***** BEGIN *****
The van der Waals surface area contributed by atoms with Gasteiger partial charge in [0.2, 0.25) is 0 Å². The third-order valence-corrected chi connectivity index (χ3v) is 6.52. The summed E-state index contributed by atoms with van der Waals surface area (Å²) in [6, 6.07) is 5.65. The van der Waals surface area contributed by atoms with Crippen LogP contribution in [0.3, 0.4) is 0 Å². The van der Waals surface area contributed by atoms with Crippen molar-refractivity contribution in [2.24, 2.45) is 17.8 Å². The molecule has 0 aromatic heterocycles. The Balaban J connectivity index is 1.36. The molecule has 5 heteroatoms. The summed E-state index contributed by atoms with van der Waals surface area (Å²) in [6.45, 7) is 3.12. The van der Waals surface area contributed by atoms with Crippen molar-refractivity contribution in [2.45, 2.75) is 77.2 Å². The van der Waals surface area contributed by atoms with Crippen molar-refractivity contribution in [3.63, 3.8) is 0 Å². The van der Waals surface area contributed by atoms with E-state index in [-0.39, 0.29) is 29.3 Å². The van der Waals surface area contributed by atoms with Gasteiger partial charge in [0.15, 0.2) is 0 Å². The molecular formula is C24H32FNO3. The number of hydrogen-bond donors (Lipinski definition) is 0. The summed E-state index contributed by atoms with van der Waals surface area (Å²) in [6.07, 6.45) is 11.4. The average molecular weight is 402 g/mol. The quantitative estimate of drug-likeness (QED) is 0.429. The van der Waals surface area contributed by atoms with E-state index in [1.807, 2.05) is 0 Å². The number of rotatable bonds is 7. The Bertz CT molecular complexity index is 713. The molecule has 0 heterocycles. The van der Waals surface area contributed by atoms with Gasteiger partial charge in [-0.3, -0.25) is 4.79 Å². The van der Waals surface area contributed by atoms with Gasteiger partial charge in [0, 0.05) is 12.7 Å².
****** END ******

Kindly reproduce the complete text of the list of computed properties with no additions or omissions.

The van der Waals surface area contributed by atoms with Gasteiger partial charge in [0.2, 0.25) is 0 Å². The third-order valence-corrected chi connectivity index (χ3v) is 6.52. The summed E-state index contributed by atoms with van der Waals surface area (Å²) in [6, 6.07) is 5.65. The van der Waals surface area contributed by atoms with Crippen LogP contribution in [0.3, 0.4) is 0 Å². The van der Waals surface area contributed by atoms with Crippen molar-refractivity contribution in [2.24, 2.45) is 17.8 Å². The molecule has 0 aromatic heterocycles. The Balaban J connectivity index is 1.36. The molecule has 5 heteroatoms. The summed E-state index contributed by atoms with van der Waals surface area (Å²) in [6.45, 7) is 3.12. The van der Waals surface area contributed by atoms with Crippen molar-refractivity contribution in [2.45, 2.75) is 77.2 Å². The van der Waals surface area contributed by atoms with Crippen molar-refractivity contribution in [3.63, 3.8) is 0 Å². The van der Waals surface area contributed by atoms with E-state index in [-0.39, 0.29) is 29.3 Å². The van der Waals surface area contributed by atoms with Gasteiger partial charge in [0.15, 0.2) is 0 Å². The molecular formula is C24H32FNO3. The number of hydrogen-bond donors (Lipinski definition) is 0. The summed E-state index contributed by atoms with van der Waals surface area (Å²) in [6.07, 6.45) is 11.4. The average molecular weight is 402 g/mol. The quantitative estimate of drug-likeness (QED) is 0.429. The van der Waals surface area contributed by atoms with E-state index in [1.807, 2.05) is 0 Å². The number of rotatable bonds is 7. The Bertz CT molecular complexity index is 713. The molecule has 0 heterocycles. The van der Waals surface area contributed by atoms with Gasteiger partial charge in [-0.3, -0.25) is 4.79 Å². The van der Waals surface area contributed by atoms with Gasteiger partial charge in [0, 0.05) is 12.7 Å².